The church is the hope of the world. According to Jesus, who said He came to establish the church, it was intended to be something so filled with energy that not even hell itself could withstand its onslaught. 

The idea is that we are the light of the world, and as that light is brought together through the church it gains intensity the way focused light becomes a laser beam.

So what’s wrong?

Most churches are anything but energy-filled. Hell seems to not only be standing its ground, but gaining territory.

Let’s bracket off all the things churches are doing wrong today.

Let’s put aside the scandals, the splits and the outdated strategies.

Let’s not worry for a moment about any disappointments you may have with leadership.

Let’s talk instead about what any individual person, in any particular church, can do to help their church reach its full redemptive potential. In other words, let’s go after the lowest-hanging, solution-oriented fruit. 

Isn’t that what all of us will answer for at the end of our lives anyway? Not what others did, but what we did?

Here’s a baker’s dozen:

  1. Embody the idea that it’s not about you, but about the person who isn’t even there yet. And be a willing participant in whatever it might take to reach them, even if it means you are inconvenienced.
  2. Be generous with your financial resources. How much ministry can you do for $1? $1 worth. Help your church do all that it can by giving all that you can.
  3. Invite your unchurched friends. Really, it’s the only way your church can grow through the unchurched.
  4. Step up and serve. Don’t wait to be asked; just volunteer. If it looks like everything is covered, trust me, it’s not.
  5. Leaders and teachers are desperately needed. Please let your church know if this is a gift in your mix and that you, as a more mature follower of Christ, are willing to serve in these pivotal roles.
  6. Give your pastor an umbrella of grace for all that they aren’t, and pray for them on a regular basis. They can’t walk on water, but they can drown. Be one of their “floaties.”
  7. Realize that those on your church’s staff do not get a thousand emails a day giving them encouragement. Most of the people who bother to email do so to critique. Send them a word to feast on to keep them going. They are human and get as discouraged as anyone.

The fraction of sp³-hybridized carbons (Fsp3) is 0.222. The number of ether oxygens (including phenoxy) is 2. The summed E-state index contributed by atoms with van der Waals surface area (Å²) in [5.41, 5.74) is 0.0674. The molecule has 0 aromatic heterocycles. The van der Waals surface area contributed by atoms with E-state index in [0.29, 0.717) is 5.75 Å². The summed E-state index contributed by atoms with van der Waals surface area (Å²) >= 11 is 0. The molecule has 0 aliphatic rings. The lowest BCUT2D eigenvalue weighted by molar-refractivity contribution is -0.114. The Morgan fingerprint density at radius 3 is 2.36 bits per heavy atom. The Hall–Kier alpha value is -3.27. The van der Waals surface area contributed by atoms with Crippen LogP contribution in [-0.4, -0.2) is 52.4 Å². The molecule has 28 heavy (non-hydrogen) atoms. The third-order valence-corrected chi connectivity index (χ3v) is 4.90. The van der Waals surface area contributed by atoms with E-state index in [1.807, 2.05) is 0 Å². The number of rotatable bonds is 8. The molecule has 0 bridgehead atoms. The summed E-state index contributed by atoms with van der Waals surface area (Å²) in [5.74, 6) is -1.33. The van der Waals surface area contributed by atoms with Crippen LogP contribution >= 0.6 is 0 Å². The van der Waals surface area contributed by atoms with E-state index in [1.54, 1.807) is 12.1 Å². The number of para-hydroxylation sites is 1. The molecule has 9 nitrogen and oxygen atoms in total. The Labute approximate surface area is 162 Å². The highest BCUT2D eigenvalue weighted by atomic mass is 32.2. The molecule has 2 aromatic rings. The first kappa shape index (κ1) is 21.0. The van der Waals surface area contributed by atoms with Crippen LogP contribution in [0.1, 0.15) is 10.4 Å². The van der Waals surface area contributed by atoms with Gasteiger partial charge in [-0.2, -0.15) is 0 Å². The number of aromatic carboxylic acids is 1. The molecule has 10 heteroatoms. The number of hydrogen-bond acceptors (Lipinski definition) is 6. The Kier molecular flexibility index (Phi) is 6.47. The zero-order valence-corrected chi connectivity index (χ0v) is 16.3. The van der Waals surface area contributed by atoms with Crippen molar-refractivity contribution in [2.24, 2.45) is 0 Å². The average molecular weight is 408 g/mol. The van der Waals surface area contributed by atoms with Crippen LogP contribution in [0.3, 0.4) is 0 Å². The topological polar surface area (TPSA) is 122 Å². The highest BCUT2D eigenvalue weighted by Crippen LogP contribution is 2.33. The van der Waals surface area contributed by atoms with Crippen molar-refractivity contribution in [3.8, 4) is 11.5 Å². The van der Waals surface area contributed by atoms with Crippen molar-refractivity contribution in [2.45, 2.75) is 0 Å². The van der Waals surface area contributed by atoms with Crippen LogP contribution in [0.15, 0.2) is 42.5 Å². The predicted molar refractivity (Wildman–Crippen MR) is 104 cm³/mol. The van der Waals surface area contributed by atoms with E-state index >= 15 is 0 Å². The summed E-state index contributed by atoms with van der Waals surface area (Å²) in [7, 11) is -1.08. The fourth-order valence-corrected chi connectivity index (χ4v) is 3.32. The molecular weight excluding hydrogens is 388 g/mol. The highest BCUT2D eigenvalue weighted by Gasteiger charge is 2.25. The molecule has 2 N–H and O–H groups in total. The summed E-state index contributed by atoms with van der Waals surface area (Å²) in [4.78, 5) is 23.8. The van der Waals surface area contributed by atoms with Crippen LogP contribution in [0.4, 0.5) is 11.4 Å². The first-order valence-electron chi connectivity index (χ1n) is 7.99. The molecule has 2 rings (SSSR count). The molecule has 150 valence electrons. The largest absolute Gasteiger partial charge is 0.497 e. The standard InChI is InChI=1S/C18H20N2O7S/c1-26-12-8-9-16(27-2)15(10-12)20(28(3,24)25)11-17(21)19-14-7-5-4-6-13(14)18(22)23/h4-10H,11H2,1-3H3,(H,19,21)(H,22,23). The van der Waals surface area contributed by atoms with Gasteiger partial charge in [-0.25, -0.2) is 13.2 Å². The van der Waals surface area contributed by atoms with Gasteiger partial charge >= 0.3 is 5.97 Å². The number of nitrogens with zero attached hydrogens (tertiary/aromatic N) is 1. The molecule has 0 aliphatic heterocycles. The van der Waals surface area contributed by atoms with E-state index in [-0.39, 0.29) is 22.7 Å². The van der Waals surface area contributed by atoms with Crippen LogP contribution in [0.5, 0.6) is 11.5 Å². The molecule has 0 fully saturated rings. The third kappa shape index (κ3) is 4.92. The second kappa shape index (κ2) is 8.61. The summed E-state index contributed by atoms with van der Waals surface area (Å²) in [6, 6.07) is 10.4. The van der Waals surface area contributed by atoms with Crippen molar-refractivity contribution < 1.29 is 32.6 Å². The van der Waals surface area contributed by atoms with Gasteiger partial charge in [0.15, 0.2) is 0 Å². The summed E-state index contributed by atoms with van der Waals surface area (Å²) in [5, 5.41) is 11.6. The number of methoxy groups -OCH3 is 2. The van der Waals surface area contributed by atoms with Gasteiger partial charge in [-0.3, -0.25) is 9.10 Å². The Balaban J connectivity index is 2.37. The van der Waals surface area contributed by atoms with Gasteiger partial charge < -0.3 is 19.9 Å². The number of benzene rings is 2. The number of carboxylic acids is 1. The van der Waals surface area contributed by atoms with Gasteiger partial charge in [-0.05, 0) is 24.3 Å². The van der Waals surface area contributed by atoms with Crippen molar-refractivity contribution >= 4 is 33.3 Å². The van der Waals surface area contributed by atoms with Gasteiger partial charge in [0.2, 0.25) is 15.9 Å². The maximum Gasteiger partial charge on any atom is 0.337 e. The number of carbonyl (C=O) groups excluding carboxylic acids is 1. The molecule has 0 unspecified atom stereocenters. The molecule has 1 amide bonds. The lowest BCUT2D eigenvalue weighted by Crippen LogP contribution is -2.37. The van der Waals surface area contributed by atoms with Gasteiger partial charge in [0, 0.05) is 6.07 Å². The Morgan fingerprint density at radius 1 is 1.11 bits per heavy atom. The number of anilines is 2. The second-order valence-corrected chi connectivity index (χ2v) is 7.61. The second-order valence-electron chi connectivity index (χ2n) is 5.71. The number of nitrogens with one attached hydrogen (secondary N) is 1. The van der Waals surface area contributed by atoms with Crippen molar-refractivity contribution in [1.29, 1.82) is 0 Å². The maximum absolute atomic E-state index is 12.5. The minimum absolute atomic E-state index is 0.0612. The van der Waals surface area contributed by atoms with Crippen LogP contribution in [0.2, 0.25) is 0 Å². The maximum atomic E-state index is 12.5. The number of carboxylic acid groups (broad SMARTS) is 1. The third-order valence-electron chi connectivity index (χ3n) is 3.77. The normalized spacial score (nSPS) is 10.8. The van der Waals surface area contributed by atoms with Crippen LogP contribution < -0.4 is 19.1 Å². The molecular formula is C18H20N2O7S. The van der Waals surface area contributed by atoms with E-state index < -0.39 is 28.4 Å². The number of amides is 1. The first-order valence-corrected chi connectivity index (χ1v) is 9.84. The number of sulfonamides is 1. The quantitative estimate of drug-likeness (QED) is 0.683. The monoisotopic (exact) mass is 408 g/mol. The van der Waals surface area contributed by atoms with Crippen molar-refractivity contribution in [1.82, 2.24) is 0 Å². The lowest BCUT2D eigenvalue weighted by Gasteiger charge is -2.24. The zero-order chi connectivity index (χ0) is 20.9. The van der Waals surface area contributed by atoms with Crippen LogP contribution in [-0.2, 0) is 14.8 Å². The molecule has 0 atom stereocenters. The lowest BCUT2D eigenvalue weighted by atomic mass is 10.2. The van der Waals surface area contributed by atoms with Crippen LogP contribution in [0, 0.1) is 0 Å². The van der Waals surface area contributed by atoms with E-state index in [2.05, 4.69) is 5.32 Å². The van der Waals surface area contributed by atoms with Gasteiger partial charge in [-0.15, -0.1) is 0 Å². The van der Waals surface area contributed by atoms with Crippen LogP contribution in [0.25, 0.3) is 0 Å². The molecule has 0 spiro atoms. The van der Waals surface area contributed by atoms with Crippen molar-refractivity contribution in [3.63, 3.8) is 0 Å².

8. As a volunteer, or simply as an attender, show up and be on time. Repeat: Show up and be on time. You have no idea how much this matters.   
  9. Talk about your church like gossip over the backyard fence, but in a good way. Like a great movie you saw, or a good restaurant. Unleash positive public relations in your neighborhood and community. 
  10. Work hard on having a positive attitude of a cup half-full instead of a cup half-empty. You’ll be surprised how contagious it is.
  11. Handle friction and disagreement in a way that honors God, which means handle it biblically (Matthew 18:15). In general, just practice the habit of “agreeing to disagree agreeably.” And remember Augustine’s rejoinder: “In essentials, unity; in non-essentials, liberty; and in all things, charity.” And much more falls into the “non-essential” camp than we often admit.
  12. Welcome those who come into your church with messed-up lives, screwed-up marriages, piercings, tattoos, addictions, divorce, homosexual orientation, children out of wedlock, roommates who aren’t their spouse… in other words, welcome everyone’s differences and scandals with the greater scandal of grace. Not affirmation, necessarily, but always acceptance so that they can experience that grace for themselves. It’s the Jesus way.
  13. Pray, pray, pray. In 14th century England there were holy women who placed themselves in little rooms at the base of churches and gave themselves to prayer. They prayed for the church and its members and the extension of the kingdom of God. These women were called by the quaint but telling name of “anchoress,” for they were spiritual anchors that held the church amid the storms of that century. Be that anchor. 

All to say, if each of us are called to be the light of the world, and that light is meant to be brought together in and through the church, then perhaps we need to bring an old song back into circulation:

“This little light of mine, I’m gonna let it shine.”

James Emery White

 

Editor’s Note

This blog was originally published in 2012. The Church & Culture Team thought you might enjoy reading it again.

About the Author

James Emery White is the founding and senior pastor of Mecklenburg Community Church in Charlotte, NC, and the ranked adjunctive professor of theology and culture at Gordon-Conwell Theological Seminary, where he also served as their fourth president. His latest book, Meet Generation Z: Understanding and Reaching the New Post-Christian World, is available on Amazon. To enjoy a free subscription to the Church & Culture blog, visit ChurchAndCulture.org, where you can view past blogs in our archive and read the latest church and culture news from around the world. Follow Dr. White on Twitter and Instagram @JamesEmeryWhite.